What can you do to improve your cybersecurity?
The first step in protecting yourself is to recognize the risks. Familiarize yourself with the following terms to better understand the risks:
- Hacker, attacker, or intruder – These terms are applied to the people who seek to exploit weaknesses in software and computer systems for their own gain. Although their intentions are sometimes benign and motivated by curiosity, their actions are typically in violation of the intended use of the systems they are exploiting. The results can range from mere mischief (creating a virus with no intentionally negative impact) to malicious activity (stealing or altering information).
- Malicious code – Malicious code (also called malware) is unwanted files or programs that can cause harm to a computer or compromise data stored on a computer. Various classifications of malicious code include viruses, worms, and Trojan horses. (See Protecting Against Malicious Code for more information.) Malicious code may have the following characteristics:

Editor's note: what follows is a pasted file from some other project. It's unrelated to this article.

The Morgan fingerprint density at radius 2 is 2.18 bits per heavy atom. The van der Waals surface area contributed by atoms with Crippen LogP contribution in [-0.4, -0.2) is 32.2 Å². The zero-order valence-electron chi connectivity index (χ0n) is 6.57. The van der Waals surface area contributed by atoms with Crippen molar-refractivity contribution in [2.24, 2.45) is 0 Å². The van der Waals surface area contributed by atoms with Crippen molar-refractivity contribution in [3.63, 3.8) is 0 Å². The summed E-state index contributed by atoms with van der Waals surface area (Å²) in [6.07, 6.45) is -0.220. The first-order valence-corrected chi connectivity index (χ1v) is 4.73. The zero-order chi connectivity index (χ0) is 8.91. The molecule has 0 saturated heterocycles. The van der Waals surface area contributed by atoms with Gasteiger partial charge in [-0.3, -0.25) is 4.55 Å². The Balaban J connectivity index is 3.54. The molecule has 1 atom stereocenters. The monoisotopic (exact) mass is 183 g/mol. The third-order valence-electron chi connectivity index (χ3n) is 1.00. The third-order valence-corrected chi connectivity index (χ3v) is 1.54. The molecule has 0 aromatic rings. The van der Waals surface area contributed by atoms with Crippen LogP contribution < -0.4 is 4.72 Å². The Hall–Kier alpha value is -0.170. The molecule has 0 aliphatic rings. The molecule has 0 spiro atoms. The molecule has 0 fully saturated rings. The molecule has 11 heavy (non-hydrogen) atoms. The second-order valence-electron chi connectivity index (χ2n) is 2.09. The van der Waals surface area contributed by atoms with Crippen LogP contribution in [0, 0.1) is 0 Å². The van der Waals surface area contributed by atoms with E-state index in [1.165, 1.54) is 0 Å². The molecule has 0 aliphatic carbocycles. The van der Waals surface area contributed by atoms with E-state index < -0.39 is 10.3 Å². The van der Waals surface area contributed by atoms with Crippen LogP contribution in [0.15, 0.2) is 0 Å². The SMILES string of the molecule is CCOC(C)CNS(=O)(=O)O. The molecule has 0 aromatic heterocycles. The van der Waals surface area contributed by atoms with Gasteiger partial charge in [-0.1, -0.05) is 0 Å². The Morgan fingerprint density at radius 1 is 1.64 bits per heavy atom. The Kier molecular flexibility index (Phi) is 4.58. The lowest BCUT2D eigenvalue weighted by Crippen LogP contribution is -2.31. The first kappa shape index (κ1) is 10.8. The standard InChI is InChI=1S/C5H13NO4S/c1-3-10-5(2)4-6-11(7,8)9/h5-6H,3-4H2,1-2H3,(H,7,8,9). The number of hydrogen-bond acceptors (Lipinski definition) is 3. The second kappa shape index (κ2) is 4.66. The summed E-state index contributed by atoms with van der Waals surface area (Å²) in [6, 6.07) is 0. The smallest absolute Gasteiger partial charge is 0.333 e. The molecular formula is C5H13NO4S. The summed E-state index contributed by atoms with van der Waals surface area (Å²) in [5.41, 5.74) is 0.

- It might require you to actually do something before it infects your computer. This action could be opening an email attachment or going to a particular webpage.
- Some forms of malware propagate without user intervention and typically start by exploiting a software vulnerability. Once the victim computer has been infected, the malware will attempt to find and infect other computers. This malware can also propagate via email, websites, or network-based software.
- Some malware claims to be one thing, while in fact doing something different behind the scenes. For example, a program that claims it will speed up your computer may actually be sending confidential information to a remote intruder.
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